Hello! I live in London, and I like reading about history, travel and literature. I also like good non-fiction about things I don't know about yet, and adventures.
"Love With a Chance of Drowning" is a travel narrative by a young Australian woman who sailed across the Pacific with her Argentinean boyfriend after meeting him just a few months before. It's labelled a "memoir", but I have trouble applying that term to anything written by anyone as young as Torre DeRoche (in a nice way!).
I bought it because DeRoche is a travel blogger (at Fearful Adventurer) who self-published at first and then landed a fairly good book deal, and I'm pretty sure I want to do that (or something like it) too. It has also been quite well-reviewed and I'm happy to say I can add my voice to that side.
DeRoche is genuinely funny, and although I have zero interest in ocean sailing (or any type of sailing), it was a warm and accessible read. Her descriptions of the places they visited were beautiful, and I admire her ability as a writer to differentiate among lots of pretty, peaceful Pacific islands, which could have all run into each other. Instead I remember the cove where they met Steve and Carol, a silver foxy sailing couple in their '60s; the lagoon where they accidentally sail through the most dangerous entry in the area during a storm; the lovely resort island where they meet up with DeRoche's in-laws and are nearly kicked out of the hotel pool area for looking too scruffy.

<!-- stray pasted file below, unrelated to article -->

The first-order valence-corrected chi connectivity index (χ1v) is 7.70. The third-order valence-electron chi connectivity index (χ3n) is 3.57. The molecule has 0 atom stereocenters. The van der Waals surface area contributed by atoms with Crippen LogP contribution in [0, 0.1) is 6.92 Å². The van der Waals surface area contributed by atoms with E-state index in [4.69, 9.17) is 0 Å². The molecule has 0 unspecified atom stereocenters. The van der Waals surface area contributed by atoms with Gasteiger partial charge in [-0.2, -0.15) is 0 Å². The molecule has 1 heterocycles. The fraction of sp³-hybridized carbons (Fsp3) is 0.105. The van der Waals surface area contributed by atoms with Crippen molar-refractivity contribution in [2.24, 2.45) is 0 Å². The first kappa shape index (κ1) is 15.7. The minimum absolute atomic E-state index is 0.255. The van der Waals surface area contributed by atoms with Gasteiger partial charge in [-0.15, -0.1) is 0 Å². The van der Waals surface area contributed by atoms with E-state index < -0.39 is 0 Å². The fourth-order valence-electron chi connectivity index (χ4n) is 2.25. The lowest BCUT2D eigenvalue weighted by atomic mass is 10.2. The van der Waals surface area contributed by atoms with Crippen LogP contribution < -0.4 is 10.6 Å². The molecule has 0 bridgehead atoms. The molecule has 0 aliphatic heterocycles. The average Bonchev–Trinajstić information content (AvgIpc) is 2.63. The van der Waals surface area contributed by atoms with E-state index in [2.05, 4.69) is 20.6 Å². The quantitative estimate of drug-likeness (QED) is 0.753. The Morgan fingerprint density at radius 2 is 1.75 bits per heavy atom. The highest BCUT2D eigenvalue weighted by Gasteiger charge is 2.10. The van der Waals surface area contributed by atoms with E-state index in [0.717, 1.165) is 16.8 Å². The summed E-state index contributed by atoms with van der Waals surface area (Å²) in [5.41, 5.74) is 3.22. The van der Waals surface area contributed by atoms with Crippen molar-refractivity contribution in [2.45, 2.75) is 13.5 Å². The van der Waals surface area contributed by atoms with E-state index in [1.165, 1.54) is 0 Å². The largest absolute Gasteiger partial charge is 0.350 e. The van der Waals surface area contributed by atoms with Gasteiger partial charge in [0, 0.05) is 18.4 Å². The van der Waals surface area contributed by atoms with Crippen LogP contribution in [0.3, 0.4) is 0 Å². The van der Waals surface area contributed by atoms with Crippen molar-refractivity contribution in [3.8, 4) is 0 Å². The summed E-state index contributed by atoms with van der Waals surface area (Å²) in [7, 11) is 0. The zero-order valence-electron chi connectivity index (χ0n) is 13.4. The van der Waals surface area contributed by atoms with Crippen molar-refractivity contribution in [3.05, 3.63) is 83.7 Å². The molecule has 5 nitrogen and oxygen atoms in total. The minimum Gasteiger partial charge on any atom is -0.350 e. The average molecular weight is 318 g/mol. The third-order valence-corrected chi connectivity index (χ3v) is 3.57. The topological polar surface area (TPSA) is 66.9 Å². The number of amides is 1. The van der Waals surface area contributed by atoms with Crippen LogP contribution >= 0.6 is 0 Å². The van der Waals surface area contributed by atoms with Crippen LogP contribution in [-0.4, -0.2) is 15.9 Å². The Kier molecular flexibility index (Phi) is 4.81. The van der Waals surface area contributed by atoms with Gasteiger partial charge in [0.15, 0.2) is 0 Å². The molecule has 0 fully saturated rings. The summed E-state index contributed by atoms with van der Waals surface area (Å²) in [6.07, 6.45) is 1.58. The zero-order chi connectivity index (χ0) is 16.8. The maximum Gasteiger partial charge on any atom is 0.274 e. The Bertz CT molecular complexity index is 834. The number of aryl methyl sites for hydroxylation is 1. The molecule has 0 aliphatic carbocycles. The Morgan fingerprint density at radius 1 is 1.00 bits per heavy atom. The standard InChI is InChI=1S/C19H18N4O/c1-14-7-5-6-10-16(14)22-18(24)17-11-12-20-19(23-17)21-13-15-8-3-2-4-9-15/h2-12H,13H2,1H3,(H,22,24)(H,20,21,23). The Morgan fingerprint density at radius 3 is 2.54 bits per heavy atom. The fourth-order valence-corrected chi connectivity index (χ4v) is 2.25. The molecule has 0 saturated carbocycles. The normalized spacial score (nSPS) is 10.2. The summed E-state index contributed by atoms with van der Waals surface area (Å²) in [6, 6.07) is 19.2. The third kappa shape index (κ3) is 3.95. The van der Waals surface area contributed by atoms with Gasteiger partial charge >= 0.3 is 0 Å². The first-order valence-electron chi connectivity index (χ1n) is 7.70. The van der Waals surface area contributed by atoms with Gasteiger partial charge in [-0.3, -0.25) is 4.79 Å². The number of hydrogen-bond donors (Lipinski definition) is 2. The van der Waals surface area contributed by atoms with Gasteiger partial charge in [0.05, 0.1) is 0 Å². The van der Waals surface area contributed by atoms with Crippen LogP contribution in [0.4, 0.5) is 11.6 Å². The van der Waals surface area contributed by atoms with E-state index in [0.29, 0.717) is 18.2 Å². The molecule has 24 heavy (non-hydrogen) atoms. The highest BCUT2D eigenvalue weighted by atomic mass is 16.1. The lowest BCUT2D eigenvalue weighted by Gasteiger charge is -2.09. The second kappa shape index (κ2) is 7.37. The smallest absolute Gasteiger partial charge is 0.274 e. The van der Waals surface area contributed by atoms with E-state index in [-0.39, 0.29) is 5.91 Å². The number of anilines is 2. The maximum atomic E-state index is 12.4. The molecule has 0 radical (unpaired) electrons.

I did get a bit fed up with the character of her boyfriend, Ivan, who I think would have driven me absolutely mad (which is why she's going out with him and I'm not!). Fairly predictable disasters occur due to his overconfidence - for example, she suggests they tie up their dinghy overnight during a storm, he says "It'll be fine! Stop worrying!" and the dinghy, surprise surprise, sinks - but I did like how the book wasn't a romantic love story, as I was expecting (worried) it would be. Torre and Ivan are in a happy relationship at the beginning of their journey and are in a happy relationship at the end of it, which was very narratively refreshing.
A very enjoyable story with sharp writing, and I'm glad I read it.